Enrollment reaches new records throughout CSU System

CSU photo 2019

An incoming class that includes more than 1,200 first-generation students has helped vault Colorado State University to record enrollment levels for 2019-20 as Colorado’s land-grant school pushed past 34,000 in total enrollment for the first time.

The growth in total enrollment is part of an ongoing pattern, bolstered by strong growth in undergraduate enrollment on the Fort Collins campus over the past five years. Total enrollment grew during that time from 32,236 students in 2015 to 34,166 total students today. In that same period, the number of CSU undergraduate students studying on campus has grown from 24,433 in 2015 to 26,559 this fall – an increase of 2,126 students.

“We are proud that more people than ever have chosen Colorado State University to learn and prepare themselves for their careers,” President Joyce McConnell said. “And we are especially proud of the 1,200 first-generation scholars who, in the spirit of CSU’s land-grant mission, have chosen our campus and know that we are committed to their success as they take this important step in their lives.”

The announcement came Oct. 4 at a meeting of the Board of Governors of the CSU System, where the presidents of all three CSU campuses reviewed their latest enrollment figures. The figures will be officially presented to the Board in December.

In the 2019 CSU incoming class

  • 57% (2,957) of the students are women, boosting CSU’s overall female enrollment to 52.4%.
  • 1 in 11 students attended a Poudre School District school. Fossil Ridge High School had the most local students in the class (85), followed by Fort Collins (69). Around the state, Cherry Creek (63), Rock Canyon (61) and Mountain Vista (55) trail the two city schools.
  • 1,501 members have a tie to CSU (family member, alumnus or current employee).
  • The average age of the new Ram undergrads is 18. The youngest is 16, the oldest 30.
  • 89 students  were valedictorian or salutatorian at their high school.
  • There are 28 sets of twins.
  • The states outside Colorado that send the most students to CSU are California (423), Texas (157), Illinois (140), Washington (62), Arizona (57) and Minnesota (57).

The flagship Fort Collins campus’ success also carried over to the rest of the CSU System – CSU, CSU Global and CSU Pueblo – which combined for record enrollment. Together, those institutions are providing impactful and transformational education opportunities to more than 57,000 students.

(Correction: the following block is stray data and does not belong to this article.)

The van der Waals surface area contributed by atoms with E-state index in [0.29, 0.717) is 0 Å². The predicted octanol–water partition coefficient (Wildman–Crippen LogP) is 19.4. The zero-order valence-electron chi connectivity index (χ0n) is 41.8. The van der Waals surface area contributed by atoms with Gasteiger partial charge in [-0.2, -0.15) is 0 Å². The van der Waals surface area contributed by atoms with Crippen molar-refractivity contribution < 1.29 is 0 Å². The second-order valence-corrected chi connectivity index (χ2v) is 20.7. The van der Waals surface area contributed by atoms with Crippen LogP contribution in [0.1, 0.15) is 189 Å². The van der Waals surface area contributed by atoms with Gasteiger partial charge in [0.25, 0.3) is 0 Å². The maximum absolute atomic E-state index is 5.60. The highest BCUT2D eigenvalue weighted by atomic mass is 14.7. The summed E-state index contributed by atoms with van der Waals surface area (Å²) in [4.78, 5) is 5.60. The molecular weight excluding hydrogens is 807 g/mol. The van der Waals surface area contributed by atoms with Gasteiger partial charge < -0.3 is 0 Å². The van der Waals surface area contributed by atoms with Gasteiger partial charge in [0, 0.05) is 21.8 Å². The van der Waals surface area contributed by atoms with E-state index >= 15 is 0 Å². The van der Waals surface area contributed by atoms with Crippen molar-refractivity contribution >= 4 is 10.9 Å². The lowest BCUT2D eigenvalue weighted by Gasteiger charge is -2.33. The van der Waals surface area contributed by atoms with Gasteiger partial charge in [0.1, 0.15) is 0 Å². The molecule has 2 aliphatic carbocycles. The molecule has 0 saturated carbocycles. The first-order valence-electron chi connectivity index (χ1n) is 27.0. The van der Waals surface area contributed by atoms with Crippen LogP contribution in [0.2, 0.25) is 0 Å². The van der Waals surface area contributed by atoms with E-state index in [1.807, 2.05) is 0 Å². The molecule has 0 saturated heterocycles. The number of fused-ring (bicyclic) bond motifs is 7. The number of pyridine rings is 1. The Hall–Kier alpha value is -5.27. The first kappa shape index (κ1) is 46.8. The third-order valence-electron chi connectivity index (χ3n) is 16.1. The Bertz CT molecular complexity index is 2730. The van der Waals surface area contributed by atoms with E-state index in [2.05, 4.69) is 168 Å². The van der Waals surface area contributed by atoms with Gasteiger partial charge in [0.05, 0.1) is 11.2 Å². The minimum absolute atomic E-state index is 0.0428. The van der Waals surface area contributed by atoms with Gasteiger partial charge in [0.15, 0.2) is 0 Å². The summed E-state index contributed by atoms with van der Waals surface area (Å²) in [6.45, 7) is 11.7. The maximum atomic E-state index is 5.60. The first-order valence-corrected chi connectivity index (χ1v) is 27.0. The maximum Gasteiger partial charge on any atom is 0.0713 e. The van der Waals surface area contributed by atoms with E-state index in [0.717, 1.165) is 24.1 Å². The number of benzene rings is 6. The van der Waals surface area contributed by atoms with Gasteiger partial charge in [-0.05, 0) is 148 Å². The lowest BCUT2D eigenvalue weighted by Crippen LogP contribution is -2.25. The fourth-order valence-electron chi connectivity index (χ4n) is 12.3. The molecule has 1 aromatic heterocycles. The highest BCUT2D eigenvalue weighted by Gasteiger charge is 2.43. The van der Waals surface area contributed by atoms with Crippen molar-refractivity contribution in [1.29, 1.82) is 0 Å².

“This fall sets a record in student enrollment across our entire CSU System – pointing to the importance of our long-term investments in student success and an exceptional learning environment,” said CSU System Chancellor Tony Frank. “We consistently work to provide degree programs that people want – and delivery mechanisms that meet people where they live. From our stellar campus-based programs to fully online degrees and partnerships like the new Sturm Collaboration Campus with Arapahoe Community College and Douglas County, CSU is working to make outstanding education accessible across Colorado.”

Around the system

CSU Pueblo, where 84% of students are from Colorado, this year brought a surge in graduate student enrollment – with graduate enrollment up 32% in a single year, thanks to a new graduate program in social work and Doctor of Nursing Practice, and offering a master’s in education online. CSU Pueblo’s student population this year is 35% first-generation, 55% women, and more than half the university’s students are from traditionally underrepresented populations.

CSU Global, the nation’s first fully accredited, fully online university, has 19,083 students this fall. Of those students, 58% are women, 28% are underserved minority students, 38% are first-generation, and 14% are in the military.

On the Fort Collins campus, more than 64% of new first-year students are Colorado residents, with one-in-three of those students self-identifying as from diverse backgrounds. Fifty-seven percent are women. Twenty-four percent of the new class are the first in their family to attend college.

In addition, 1,839 first-year students are from the seven-county Denver metro area – 56% of all Colorado students in the incoming class – and 190 of those are from Denver Public Schools high schools.

“These aren’t just numbers to us,” said Board of Governors Chair Nancy Tuor. “Every student who chooses CSU matters to us, and we are invested in seeing them through to graduation and on to successful lives and careers. To see that investment continue to attract some of Colorado’s brightest and most promising students is testament to the value of a CSU degree.”